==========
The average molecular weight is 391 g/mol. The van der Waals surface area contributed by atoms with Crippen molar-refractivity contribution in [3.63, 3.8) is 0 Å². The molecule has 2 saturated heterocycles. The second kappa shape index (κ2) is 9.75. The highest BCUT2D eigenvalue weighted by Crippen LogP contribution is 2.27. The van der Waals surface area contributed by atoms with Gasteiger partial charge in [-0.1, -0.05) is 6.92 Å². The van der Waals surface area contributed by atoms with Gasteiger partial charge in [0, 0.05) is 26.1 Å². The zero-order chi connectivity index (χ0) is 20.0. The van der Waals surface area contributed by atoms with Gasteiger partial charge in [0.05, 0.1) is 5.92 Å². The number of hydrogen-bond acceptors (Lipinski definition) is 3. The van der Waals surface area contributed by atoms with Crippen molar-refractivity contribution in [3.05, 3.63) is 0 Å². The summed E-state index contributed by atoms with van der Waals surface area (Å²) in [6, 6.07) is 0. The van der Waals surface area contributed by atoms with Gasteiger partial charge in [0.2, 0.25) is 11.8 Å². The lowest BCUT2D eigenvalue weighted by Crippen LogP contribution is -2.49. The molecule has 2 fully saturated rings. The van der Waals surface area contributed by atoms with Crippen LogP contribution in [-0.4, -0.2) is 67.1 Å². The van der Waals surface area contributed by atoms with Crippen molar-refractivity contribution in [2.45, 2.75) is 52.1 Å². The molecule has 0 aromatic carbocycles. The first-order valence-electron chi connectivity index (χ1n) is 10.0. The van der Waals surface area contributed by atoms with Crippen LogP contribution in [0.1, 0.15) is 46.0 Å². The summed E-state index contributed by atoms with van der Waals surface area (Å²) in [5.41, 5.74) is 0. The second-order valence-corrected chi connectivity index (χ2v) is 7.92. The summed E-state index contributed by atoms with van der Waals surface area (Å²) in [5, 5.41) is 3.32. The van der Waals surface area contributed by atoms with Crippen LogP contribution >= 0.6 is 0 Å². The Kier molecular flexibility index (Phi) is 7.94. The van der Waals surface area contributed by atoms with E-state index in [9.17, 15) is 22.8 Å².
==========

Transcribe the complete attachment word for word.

The average molecular weight is 391 g/mol. The van der Waals surface area contributed by atoms with Crippen molar-refractivity contribution in [3.63, 3.8) is 0 Å². The molecule has 2 saturated heterocycles. The second kappa shape index (κ2) is 9.75. The highest BCUT2D eigenvalue weighted by Crippen LogP contribution is 2.27. The van der Waals surface area contributed by atoms with Gasteiger partial charge in [-0.1, -0.05) is 6.92 Å². The van der Waals surface area contributed by atoms with Gasteiger partial charge in [0, 0.05) is 26.1 Å². The zero-order chi connectivity index (χ0) is 20.0. The van der Waals surface area contributed by atoms with Gasteiger partial charge in [0.05, 0.1) is 5.92 Å². The number of hydrogen-bond acceptors (Lipinski definition) is 3. The van der Waals surface area contributed by atoms with Crippen molar-refractivity contribution in [3.05, 3.63) is 0 Å². The summed E-state index contributed by atoms with van der Waals surface area (Å²) in [6, 6.07) is 0. The van der Waals surface area contributed by atoms with Gasteiger partial charge in [0.2, 0.25) is 11.8 Å². The lowest BCUT2D eigenvalue weighted by Crippen LogP contribution is -2.49. The molecule has 2 fully saturated rings. The van der Waals surface area contributed by atoms with Crippen LogP contribution in [-0.4, -0.2) is 67.1 Å². The van der Waals surface area contributed by atoms with Crippen molar-refractivity contribution in [2.45, 2.75) is 52.1 Å². The molecule has 0 aromatic carbocycles. The first-order valence-electron chi connectivity index (χ1n) is 10.0. The van der Waals surface area contributed by atoms with Crippen LogP contribution in [0.1, 0.15) is 46.0 Å². The summed E-state index contributed by atoms with van der Waals surface area (Å²) in [5.41, 5.74) is 0. The second-order valence-corrected chi connectivity index (χ2v) is 7.92. The summed E-state index contributed by atoms with van der Waals surface area (Å²) in [5, 5.41) is 3.32. The van der Waals surface area contributed by atoms with Crippen LogP contribution >= 0.6 is 0 Å². The Kier molecular flexibility index (Phi) is 7.94. The van der Waals surface area contributed by atoms with E-state index in [9.17, 15) is 22.8 Å².